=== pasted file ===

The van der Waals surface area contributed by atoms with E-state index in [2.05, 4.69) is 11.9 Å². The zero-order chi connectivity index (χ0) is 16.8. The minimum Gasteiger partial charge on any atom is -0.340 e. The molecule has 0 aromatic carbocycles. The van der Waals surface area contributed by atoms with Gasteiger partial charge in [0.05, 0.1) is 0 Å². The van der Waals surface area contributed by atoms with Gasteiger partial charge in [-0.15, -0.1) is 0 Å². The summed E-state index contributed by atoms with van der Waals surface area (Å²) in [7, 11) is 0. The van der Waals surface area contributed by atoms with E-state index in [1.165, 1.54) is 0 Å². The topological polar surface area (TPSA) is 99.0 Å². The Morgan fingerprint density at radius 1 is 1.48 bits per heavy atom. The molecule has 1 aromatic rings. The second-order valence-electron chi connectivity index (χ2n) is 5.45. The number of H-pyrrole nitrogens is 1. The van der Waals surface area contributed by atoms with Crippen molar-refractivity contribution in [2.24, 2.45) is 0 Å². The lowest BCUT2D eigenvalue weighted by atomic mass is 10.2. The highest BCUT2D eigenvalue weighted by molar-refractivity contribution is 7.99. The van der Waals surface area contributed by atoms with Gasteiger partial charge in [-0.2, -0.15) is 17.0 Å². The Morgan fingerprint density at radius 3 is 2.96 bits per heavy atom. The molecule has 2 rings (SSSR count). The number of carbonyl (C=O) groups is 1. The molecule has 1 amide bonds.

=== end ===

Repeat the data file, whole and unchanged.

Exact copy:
The van der Waals surface area contributed by atoms with E-state index in [2.05, 4.69) is 11.9 Å². The zero-order chi connectivity index (χ0) is 16.8. The minimum Gasteiger partial charge on any atom is -0.340 e. The molecule has 0 aromatic carbocycles. The van der Waals surface area contributed by atoms with Gasteiger partial charge in [0.05, 0.1) is 0 Å². The van der Waals surface area contributed by atoms with Gasteiger partial charge in [-0.15, -0.1) is 0 Å². The summed E-state index contributed by atoms with van der Waals surface area (Å²) in [7, 11) is 0. The van der Waals surface area contributed by atoms with E-state index in [1.165, 1.54) is 0 Å². The topological polar surface area (TPSA) is 99.0 Å². The Morgan fingerprint density at radius 1 is 1.48 bits per heavy atom. The molecule has 1 aromatic rings. The second-order valence-electron chi connectivity index (χ2n) is 5.45. The number of H-pyrrole nitrogens is 1. The van der Waals surface area contributed by atoms with Crippen molar-refractivity contribution in [2.24, 2.45) is 0 Å². The lowest BCUT2D eigenvalue weighted by atomic mass is 10.2. The highest BCUT2D eigenvalue weighted by molar-refractivity contribution is 7.99. The van der Waals surface area contributed by atoms with Gasteiger partial charge in [-0.2, -0.15) is 17.0 Å². The Morgan fingerprint density at radius 3 is 2.96 bits per heavy atom. The molecule has 2 rings (SSSR count). The number of carbonyl (C=O) groups is 1. The molecule has 1 amide bonds.